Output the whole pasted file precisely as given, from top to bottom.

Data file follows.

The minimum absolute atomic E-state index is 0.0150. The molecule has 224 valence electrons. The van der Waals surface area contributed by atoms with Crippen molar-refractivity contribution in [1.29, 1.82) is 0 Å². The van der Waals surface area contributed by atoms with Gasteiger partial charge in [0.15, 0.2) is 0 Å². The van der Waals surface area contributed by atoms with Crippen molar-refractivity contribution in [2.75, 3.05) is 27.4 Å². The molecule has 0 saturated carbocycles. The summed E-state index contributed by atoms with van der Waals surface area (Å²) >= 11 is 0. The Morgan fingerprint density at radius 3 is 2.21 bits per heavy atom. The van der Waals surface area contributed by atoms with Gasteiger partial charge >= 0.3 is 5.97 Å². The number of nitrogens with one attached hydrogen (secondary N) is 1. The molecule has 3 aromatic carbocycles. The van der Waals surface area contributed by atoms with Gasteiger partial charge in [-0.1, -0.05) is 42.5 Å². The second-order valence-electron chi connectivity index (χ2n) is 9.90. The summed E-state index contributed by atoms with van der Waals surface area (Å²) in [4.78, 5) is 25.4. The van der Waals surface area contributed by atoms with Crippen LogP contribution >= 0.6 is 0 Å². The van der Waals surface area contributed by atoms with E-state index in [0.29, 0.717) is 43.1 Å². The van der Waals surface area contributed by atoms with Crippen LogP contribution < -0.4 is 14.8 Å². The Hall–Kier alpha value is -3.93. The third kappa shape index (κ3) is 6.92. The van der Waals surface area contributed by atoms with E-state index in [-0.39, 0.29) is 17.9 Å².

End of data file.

The minimum absolute atomic E-state index is 0.0150. The molecule has 224 valence electrons. The van der Waals surface area contributed by atoms with Crippen molar-refractivity contribution in [1.29, 1.82) is 0 Å². The van der Waals surface area contributed by atoms with Gasteiger partial charge in [0.15, 0.2) is 0 Å². The van der Waals surface area contributed by atoms with Crippen molar-refractivity contribution in [2.75, 3.05) is 27.4 Å². The molecule has 0 saturated carbocycles. The summed E-state index contributed by atoms with van der Waals surface area (Å²) >= 11 is 0. The Morgan fingerprint density at radius 3 is 2.21 bits per heavy atom. The van der Waals surface area contributed by atoms with Gasteiger partial charge >= 0.3 is 5.97 Å². The number of nitrogens with one attached hydrogen (secondary N) is 1. The molecule has 3 aromatic carbocycles. The van der Waals surface area contributed by atoms with Gasteiger partial charge in [-0.1, -0.05) is 42.5 Å². The second-order valence-electron chi connectivity index (χ2n) is 9.90. The summed E-state index contributed by atoms with van der Waals surface area (Å²) in [4.78, 5) is 25.4. The van der Waals surface area contributed by atoms with Crippen LogP contribution >= 0.6 is 0 Å². The van der Waals surface area contributed by atoms with E-state index in [0.29, 0.717) is 43.1 Å². The van der Waals surface area contributed by atoms with Crippen LogP contribution < -0.4 is 14.8 Å². The Hall–Kier alpha value is -3.93. The third kappa shape index (κ3) is 6.92. The van der Waals surface area contributed by atoms with E-state index in [-0.39, 0.29) is 17.9 Å².